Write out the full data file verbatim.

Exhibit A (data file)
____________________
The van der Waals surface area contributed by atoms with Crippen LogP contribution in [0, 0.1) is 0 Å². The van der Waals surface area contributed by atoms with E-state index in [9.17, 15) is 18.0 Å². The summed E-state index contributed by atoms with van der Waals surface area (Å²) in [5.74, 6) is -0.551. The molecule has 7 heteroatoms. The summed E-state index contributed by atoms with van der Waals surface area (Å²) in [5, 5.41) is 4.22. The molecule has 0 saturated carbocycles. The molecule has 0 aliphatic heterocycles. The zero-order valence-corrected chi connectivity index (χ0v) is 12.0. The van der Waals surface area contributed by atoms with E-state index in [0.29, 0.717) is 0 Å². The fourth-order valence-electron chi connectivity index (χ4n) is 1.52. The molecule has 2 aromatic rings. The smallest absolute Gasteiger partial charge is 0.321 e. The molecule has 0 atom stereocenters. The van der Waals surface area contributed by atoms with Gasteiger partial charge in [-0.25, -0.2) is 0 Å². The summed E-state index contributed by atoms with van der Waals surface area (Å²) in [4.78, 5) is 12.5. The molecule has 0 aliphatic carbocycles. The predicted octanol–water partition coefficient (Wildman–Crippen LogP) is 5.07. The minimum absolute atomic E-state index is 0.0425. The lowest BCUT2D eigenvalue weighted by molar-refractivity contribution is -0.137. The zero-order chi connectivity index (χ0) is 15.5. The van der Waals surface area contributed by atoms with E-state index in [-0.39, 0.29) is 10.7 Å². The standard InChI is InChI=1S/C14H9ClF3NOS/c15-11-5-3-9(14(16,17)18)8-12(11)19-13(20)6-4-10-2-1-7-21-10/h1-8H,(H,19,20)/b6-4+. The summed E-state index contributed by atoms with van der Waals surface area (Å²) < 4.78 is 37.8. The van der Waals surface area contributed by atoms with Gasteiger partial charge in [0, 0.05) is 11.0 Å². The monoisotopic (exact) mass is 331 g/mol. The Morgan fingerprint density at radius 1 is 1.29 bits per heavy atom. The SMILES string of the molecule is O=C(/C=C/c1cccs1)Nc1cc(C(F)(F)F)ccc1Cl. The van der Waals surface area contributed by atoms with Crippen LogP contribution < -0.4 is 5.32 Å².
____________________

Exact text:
The van der Waals surface area contributed by atoms with Crippen LogP contribution in [0, 0.1) is 0 Å². The van der Waals surface area contributed by atoms with E-state index in [9.17, 15) is 18.0 Å². The summed E-state index contributed by atoms with van der Waals surface area (Å²) in [5.74, 6) is -0.551. The molecule has 7 heteroatoms. The summed E-state index contributed by atoms with van der Waals surface area (Å²) in [5, 5.41) is 4.22. The molecule has 0 saturated carbocycles. The molecule has 0 aliphatic heterocycles. The zero-order valence-corrected chi connectivity index (χ0v) is 12.0. The van der Waals surface area contributed by atoms with E-state index in [0.29, 0.717) is 0 Å². The fourth-order valence-electron chi connectivity index (χ4n) is 1.52. The molecule has 2 aromatic rings. The smallest absolute Gasteiger partial charge is 0.321 e. The molecule has 0 atom stereocenters. The van der Waals surface area contributed by atoms with Gasteiger partial charge in [-0.25, -0.2) is 0 Å². The summed E-state index contributed by atoms with van der Waals surface area (Å²) in [4.78, 5) is 12.5. The molecule has 0 aliphatic carbocycles. The predicted octanol–water partition coefficient (Wildman–Crippen LogP) is 5.07. The minimum absolute atomic E-state index is 0.0425. The lowest BCUT2D eigenvalue weighted by molar-refractivity contribution is -0.137. The zero-order chi connectivity index (χ0) is 15.5. The van der Waals surface area contributed by atoms with E-state index in [-0.39, 0.29) is 10.7 Å². The standard InChI is InChI=1S/C14H9ClF3NOS/c15-11-5-3-9(14(16,17)18)8-12(11)19-13(20)6-4-10-2-1-7-21-10/h1-8H,(H,19,20)/b6-4+. The summed E-state index contributed by atoms with van der Waals surface area (Å²) < 4.78 is 37.8. The van der Waals surface area contributed by atoms with Gasteiger partial charge in [0, 0.05) is 11.0 Å². The monoisotopic (exact) mass is 331 g/mol. The Morgan fingerprint density at radius 1 is 1.29 bits per heavy atom. The SMILES string of the molecule is O=C(/C=C/c1cccs1)Nc1cc(C(F)(F)F)ccc1Cl. The van der Waals surface area contributed by atoms with Crippen LogP contribution < -0.4 is 5.32 Å².